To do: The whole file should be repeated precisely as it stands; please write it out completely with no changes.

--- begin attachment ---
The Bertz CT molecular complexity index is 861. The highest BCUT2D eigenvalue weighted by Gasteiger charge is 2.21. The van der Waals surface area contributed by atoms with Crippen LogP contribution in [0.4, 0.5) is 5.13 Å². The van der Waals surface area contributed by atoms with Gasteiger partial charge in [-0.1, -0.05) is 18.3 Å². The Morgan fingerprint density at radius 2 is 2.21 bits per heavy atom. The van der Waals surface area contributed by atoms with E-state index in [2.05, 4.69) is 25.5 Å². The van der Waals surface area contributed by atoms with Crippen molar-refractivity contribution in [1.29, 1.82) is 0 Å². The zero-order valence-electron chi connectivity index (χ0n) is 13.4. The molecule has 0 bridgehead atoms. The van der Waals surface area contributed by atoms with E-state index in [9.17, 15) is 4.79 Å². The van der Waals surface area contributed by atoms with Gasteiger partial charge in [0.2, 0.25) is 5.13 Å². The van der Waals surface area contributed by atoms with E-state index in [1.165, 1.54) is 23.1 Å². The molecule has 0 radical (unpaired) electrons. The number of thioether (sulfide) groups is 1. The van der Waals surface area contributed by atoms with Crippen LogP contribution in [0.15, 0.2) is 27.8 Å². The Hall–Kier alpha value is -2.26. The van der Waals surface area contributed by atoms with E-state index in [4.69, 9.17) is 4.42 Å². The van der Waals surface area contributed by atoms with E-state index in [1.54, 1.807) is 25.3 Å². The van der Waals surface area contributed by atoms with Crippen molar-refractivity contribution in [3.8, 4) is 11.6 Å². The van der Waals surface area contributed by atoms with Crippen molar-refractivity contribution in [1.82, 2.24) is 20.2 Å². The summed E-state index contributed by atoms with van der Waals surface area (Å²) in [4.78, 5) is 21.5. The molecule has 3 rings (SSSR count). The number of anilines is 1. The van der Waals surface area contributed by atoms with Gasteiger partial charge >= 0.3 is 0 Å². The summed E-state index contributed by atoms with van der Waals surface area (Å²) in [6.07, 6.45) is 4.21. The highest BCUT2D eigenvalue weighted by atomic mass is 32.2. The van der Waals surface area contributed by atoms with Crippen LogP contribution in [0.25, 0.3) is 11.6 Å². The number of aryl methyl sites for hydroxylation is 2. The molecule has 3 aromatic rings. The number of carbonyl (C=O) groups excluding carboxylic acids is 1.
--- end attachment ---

The Bertz CT molecular complexity index is 861. The highest BCUT2D eigenvalue weighted by Gasteiger charge is 2.21. The van der Waals surface area contributed by atoms with Crippen LogP contribution in [0.4, 0.5) is 5.13 Å². The van der Waals surface area contributed by atoms with Gasteiger partial charge in [-0.1, -0.05) is 18.3 Å². The Morgan fingerprint density at radius 2 is 2.21 bits per heavy atom. The van der Waals surface area contributed by atoms with E-state index in [2.05, 4.69) is 25.5 Å². The van der Waals surface area contributed by atoms with Crippen molar-refractivity contribution in [1.29, 1.82) is 0 Å². The zero-order valence-electron chi connectivity index (χ0n) is 13.4. The molecule has 0 bridgehead atoms. The van der Waals surface area contributed by atoms with E-state index in [9.17, 15) is 4.79 Å². The van der Waals surface area contributed by atoms with Gasteiger partial charge in [0.2, 0.25) is 5.13 Å². The van der Waals surface area contributed by atoms with E-state index in [1.165, 1.54) is 23.1 Å². The molecule has 0 radical (unpaired) electrons. The number of thioether (sulfide) groups is 1. The van der Waals surface area contributed by atoms with Crippen LogP contribution in [0.15, 0.2) is 27.8 Å². The Hall–Kier alpha value is -2.26. The van der Waals surface area contributed by atoms with E-state index in [4.69, 9.17) is 4.42 Å². The van der Waals surface area contributed by atoms with E-state index in [1.54, 1.807) is 25.3 Å². The van der Waals surface area contributed by atoms with Crippen molar-refractivity contribution in [3.8, 4) is 11.6 Å². The van der Waals surface area contributed by atoms with Crippen molar-refractivity contribution in [1.82, 2.24) is 20.2 Å². The summed E-state index contributed by atoms with van der Waals surface area (Å²) in [4.78, 5) is 21.5. The molecule has 3 rings (SSSR count). The number of anilines is 1. The van der Waals surface area contributed by atoms with Gasteiger partial charge >= 0.3 is 0 Å². The summed E-state index contributed by atoms with van der Waals surface area (Å²) in [6.07, 6.45) is 4.21. The highest BCUT2D eigenvalue weighted by atomic mass is 32.2. The van der Waals surface area contributed by atoms with Crippen LogP contribution in [0.25, 0.3) is 11.6 Å². The number of aryl methyl sites for hydroxylation is 2. The molecule has 3 aromatic rings. The number of carbonyl (C=O) groups excluding carboxylic acids is 1.